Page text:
A large proportion of Britain’s pubs, restaurants and hotels could go out of business by the end of the year as the costs of running their businesses become unaffordable, trade organizations have warned.

A survey of more than 500 businesses in the hospitality sector found that the vast majority are facing higher energy and food costs, leading to a sharp drop in confidence in the future survival of their firms.

Leading trade associations UKHospitalityBritish Beer and Pub Association, British Institute of Hotel Management and Hospitality Ulster united to urge Govt to provide a lifeline for struggling companies.

Unless urgent action is taken, it is very likely that we will lose a significant part of the UK’s iconic hospitality sector in the coming weeks and months

The survey found that more than a third of hospitality businesses expect to be operating at a loss or become financially unviable by the end of the year. This comes as 96% of those surveyed said they were experiencing higher energy costs and 93% complained about rising food prices.

At the same time, more than three-quarters of hospitality establishments reported seeing a fall in the number of people eating and drinking out, suggesting that cost-of-living pressures have had an impact on consumer spending, with 85% expecting the situation to get worse.

In a joint statement, industry bodies warned of a “crisis of doing business” which they said was crippling firms in the hospitality industry.

They said: “The results clearly show the dire situation facing hospitality businesses, many of which have been pushed to the brink by the cost of doing business crisis.

“The sector’s vulnerability to soaring energy costs, crippling commodity price rises and weakening consumer confidence is on full display in this survey, and unless urgent action is taken, we are very likely to suffer significant losses. piece of the UK’s iconic hospitality sector in the coming weeks and months.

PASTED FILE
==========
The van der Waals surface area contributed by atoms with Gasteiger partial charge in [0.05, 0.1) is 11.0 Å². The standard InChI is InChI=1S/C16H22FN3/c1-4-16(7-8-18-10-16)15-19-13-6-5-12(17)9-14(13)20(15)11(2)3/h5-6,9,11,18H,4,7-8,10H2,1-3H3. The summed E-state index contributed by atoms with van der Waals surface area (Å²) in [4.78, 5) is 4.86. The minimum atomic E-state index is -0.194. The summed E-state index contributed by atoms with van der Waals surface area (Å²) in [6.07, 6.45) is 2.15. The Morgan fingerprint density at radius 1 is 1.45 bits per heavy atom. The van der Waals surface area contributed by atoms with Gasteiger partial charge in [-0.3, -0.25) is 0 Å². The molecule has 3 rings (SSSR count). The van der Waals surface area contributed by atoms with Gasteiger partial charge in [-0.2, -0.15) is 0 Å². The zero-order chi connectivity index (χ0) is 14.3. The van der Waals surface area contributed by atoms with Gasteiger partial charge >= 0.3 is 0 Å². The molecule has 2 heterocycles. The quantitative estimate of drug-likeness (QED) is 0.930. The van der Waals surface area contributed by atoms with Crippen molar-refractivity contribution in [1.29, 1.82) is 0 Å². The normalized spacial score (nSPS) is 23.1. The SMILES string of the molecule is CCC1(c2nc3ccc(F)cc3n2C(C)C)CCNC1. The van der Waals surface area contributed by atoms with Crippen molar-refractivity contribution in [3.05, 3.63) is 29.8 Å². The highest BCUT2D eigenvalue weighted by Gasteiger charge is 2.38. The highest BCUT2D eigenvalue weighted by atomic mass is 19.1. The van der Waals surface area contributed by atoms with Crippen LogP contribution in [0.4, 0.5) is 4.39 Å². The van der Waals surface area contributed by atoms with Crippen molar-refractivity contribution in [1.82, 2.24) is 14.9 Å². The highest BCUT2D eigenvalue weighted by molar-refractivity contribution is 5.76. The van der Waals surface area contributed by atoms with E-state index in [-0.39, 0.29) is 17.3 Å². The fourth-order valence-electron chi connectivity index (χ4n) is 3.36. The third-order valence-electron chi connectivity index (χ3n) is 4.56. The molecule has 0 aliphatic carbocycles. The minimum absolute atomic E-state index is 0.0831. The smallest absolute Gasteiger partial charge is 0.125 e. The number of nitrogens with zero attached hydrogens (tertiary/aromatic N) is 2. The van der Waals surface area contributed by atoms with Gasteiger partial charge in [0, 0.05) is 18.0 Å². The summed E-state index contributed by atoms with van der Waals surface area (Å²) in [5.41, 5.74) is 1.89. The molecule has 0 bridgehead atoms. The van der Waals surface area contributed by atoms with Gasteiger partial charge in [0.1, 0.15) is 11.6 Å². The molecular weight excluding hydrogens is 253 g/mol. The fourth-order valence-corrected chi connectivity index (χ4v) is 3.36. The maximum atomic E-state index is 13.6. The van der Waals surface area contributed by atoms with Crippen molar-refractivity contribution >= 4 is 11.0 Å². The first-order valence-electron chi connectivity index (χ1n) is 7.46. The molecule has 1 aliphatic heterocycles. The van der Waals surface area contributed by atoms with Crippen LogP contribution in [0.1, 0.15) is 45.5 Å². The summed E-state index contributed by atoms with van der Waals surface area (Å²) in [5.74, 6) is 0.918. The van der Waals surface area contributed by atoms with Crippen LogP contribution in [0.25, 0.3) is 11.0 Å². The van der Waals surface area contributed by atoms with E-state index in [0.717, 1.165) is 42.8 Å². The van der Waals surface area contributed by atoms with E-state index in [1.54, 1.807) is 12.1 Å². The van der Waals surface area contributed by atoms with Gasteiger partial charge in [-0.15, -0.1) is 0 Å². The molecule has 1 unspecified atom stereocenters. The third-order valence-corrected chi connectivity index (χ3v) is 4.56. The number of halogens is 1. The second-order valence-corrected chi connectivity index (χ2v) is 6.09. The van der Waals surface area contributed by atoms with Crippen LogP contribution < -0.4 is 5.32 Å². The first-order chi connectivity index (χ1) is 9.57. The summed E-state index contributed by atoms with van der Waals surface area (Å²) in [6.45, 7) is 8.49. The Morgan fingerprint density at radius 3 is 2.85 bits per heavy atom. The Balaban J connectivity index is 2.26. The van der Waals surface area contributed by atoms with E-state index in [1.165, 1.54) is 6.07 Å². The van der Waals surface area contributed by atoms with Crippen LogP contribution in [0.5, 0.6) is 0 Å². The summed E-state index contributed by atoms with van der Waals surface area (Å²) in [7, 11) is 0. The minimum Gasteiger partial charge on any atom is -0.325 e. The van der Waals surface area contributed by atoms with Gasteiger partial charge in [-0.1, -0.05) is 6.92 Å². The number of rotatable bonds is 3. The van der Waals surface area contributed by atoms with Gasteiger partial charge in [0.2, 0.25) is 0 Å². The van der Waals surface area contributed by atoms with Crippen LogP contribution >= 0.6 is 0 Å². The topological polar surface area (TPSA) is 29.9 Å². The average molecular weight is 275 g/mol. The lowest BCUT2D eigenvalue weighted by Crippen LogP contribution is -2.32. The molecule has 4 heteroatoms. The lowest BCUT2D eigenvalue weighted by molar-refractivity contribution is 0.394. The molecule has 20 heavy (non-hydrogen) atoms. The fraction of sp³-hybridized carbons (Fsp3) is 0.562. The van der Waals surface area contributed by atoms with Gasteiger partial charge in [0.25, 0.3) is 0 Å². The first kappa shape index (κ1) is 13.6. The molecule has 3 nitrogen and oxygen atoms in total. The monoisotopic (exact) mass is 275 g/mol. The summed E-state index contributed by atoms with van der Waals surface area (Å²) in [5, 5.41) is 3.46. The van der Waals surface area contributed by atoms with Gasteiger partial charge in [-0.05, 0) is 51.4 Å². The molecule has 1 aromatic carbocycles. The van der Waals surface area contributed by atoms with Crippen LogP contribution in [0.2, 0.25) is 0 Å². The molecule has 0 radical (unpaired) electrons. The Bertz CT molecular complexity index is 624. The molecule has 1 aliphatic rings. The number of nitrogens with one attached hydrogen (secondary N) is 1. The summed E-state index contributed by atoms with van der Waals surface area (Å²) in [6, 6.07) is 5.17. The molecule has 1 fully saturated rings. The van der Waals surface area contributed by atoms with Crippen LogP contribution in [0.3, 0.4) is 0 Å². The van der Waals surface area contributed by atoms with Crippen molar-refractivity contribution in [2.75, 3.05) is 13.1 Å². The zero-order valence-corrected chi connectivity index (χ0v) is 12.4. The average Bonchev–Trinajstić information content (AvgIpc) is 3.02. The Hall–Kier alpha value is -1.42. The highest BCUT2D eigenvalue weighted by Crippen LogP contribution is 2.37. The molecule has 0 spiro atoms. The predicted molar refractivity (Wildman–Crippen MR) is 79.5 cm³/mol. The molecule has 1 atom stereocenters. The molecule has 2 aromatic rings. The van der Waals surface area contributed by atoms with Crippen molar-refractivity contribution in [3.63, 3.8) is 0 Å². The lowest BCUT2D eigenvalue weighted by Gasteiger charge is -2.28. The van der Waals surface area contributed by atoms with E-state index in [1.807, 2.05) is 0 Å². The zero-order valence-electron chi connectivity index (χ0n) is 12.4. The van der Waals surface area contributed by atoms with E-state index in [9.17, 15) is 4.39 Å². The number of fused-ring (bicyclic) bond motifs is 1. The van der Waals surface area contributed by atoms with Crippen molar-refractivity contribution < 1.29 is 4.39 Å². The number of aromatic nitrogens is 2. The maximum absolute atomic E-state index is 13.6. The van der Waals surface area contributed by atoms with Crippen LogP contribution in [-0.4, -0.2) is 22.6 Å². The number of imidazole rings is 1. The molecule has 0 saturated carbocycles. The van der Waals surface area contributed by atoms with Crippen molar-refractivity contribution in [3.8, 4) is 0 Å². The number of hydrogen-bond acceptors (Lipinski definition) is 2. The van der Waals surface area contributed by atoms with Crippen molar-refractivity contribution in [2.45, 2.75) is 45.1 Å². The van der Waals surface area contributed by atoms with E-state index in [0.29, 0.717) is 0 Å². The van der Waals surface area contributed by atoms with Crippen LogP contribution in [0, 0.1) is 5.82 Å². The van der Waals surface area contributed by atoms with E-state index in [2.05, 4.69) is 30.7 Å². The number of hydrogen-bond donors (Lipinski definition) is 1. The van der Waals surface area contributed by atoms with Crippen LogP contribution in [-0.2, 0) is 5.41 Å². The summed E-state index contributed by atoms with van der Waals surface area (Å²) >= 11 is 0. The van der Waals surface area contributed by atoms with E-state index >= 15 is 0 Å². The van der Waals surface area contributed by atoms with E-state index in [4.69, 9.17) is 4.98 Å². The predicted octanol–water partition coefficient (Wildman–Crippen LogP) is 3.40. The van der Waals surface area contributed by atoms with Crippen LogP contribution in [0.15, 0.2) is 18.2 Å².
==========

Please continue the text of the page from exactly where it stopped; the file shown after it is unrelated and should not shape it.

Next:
“Hospitality has huge potential to be a real engine for economic growth, creating new jobs and delivering millions to the Exchequer and our local economy.”

The trade bodies, which collectively represent tens of thousands of businesses across the UK, said further cuts in business rates were “critical” to avoid companies facing the cliff next April when the new tax year begins.

They added: “In the long term, a step towards reduction VAT for hospitality would do wonders to give consumers the confidence they need to support the local hospitality businesses that are so important to our local communities and economy.”

The authorities urged the new prime minister to work with the sector on the proposed measures.

The comments came as a Michelin-starred restaurant in Whitby announced it had been forced to close due to a lack of financial support from the council during Covid.

How greedy and short-sighted is that in a place that relies heavily on tourism and hospitality?

The Star Inn the Harbor has said it will close on November 12 due to the “complete lack of support” it received from Scarborough County Council, which it says has provided business with Covid support for just two months.

Its owner Andrew Pern said: “It is with great sadness and a heavy heart that we have decided to close The Star Inn the Harbour.

“The most injurious and deplorable fact which marks their map is this [the council] took rent from us and most other businesses in town during the lockdown when we didn’t have a penny.

“How greedy and short-sighted is that in a place that depends heavily on tourism and hospitality?”

He added that the restaurant had been forced to close as the more expensive winter months approached and after a “constant battle” to work with the council since opening in 2017.

The restaurant is part of the Star Group of Restaurants, which includes the Michelin-starred The Star at Harome, The Star Inn the City and The Winter Hütte in York.

All staff at the Whitby restaurant have been offered jobs at other sites, Mr Pern said.

A spokesman for Scarborough County Council said: “We are saddened to hear of the decision to close the Star Inn the Harbor in Whitby, but it is unfair to blame us.

“We have been working closely with the restaurant for several months to ensure it can continue to trade during these difficult times.

“At the request of the restaurant, we revised the terms of its lease. These terms were agreed upon in good faith, but the restaurant recently left.

“Our local support for the restaurant was in addition to the national help it was entitled to, such as Covid grants and the government leave scheme.

“As a custodian of public money, there will always be a limit to the amount of help we can give to individual businesses.”


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